Arnold is the most consistently pessimistic of all the major victorian poets. According to Middleton Murry; "Arnold's most consistent achievement was in the kind which we call elegiac." "He is," observes Garrod, "the greatest elegiac poet in our language not by virtue merely ofThyrsis but by virtue of the whole temper of his Muse. His genius was essentially elegiac." Thyrsis is, of course, a formal elegy written by Arnold at the death of his friend Arthur Hugh Clough. But almost all the rest of Arnold's poems are also characterised by a sort of elegiac tone, melancholy brooding, and Stoic resignation. Much of his pessimism comes from his ill-adjustment to the changing conditions of his times. As has been said in the beginning, the advance of science in the Victorian age had given a rude shock to the body of Christian beliefs. Arnold was neither too much influenced by science so as to turn a downright atheist, nor so little as to remain an unquestioning believer. He found himself standing on the parting of the ways and shaken by the gusts of opposing winds. This spiritual disturbance took the form of despairing pessimism at the consciousness of spiritual vacuity as well as a searching introspection combined with a groping for a moral stance. In Dover Beach he observes that "the Sea of Faith" has now withdrawn and the world as he sees it
Hath really neither joy, nor light, nor love,
Nor certitude, nor peace, nor help for pain,
And we are here as on a darkling plain
Swept with confused alarms of struggle and flight,
Where ignorant, armies clash by night.
Whatever little "certitude", "peace", or "help for pain" is possible, can be secured from true love-of course, man-woman love. Hence his ppeal:
Ah love, let us be true
To one another.
Likewise, in The Buried Life he points out what companionship may do to alleviate "the fret and worry of life "
Only but this is rare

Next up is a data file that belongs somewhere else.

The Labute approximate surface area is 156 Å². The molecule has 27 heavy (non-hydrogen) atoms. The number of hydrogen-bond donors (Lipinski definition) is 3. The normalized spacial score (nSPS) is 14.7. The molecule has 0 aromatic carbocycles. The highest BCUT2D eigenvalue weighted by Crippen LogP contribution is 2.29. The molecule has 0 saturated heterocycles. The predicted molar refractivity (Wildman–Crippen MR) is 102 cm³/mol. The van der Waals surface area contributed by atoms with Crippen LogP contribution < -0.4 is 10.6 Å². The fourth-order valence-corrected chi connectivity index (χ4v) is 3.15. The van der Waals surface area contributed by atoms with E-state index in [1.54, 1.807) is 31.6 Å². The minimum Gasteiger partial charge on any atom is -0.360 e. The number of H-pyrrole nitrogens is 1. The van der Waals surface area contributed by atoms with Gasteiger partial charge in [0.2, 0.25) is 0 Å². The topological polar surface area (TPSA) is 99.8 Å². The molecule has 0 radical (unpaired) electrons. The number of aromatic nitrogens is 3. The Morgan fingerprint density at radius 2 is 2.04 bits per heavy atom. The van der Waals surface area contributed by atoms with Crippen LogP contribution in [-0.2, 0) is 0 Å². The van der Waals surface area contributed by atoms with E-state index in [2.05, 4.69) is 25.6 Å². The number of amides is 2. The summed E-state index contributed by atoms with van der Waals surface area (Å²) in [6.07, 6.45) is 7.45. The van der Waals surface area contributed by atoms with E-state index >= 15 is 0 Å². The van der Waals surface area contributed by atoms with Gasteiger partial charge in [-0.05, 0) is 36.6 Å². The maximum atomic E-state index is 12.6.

When a beloved hand is laid in ours...
The eye sinks inward, and heart lies plain,
And what we mean, wesay, andwhatwe would, we now....
And there arrives a lull in the hot race
Wherein he doth for ever chase
That flying and elusive shadow, Rest.
The air of coolness plays upon his face,
And an unwanted calm pervades his breast.
But, mostly, Arnold strikes the note of melancholy loneliness.
Yes! in the sea of life enisled
With echoing strains between us thrown,
Dotting the shoreless watery wild
We mortal millions live alone.
Loneliness is a feature of nature also.
Alone the sun rises and alone spring the great steams.
Arnold's attitude to life is, mostly, of pessimistic resignation. He believes that life is a thing to suffer rather than to enjoy. But resignation is also of two kinds : one escapist, and the other, Stoic. In the Stanzas from the Grande Chartreuse his resignation is of the former kind. Sick of the fever, fret and fury of life, he appeals to the monastic cloisters to take him into their fold:
Oh hide me in your gloom profound;
Ye solemn seats of holy pain!
Take me, cowl'd forms, and fence me round,
Till I possess my soul again.
But more often Arnold's resignation is of the Stoic kind. It is usually accompanied by a paralysis of action. Arnold knows the inherent lot of men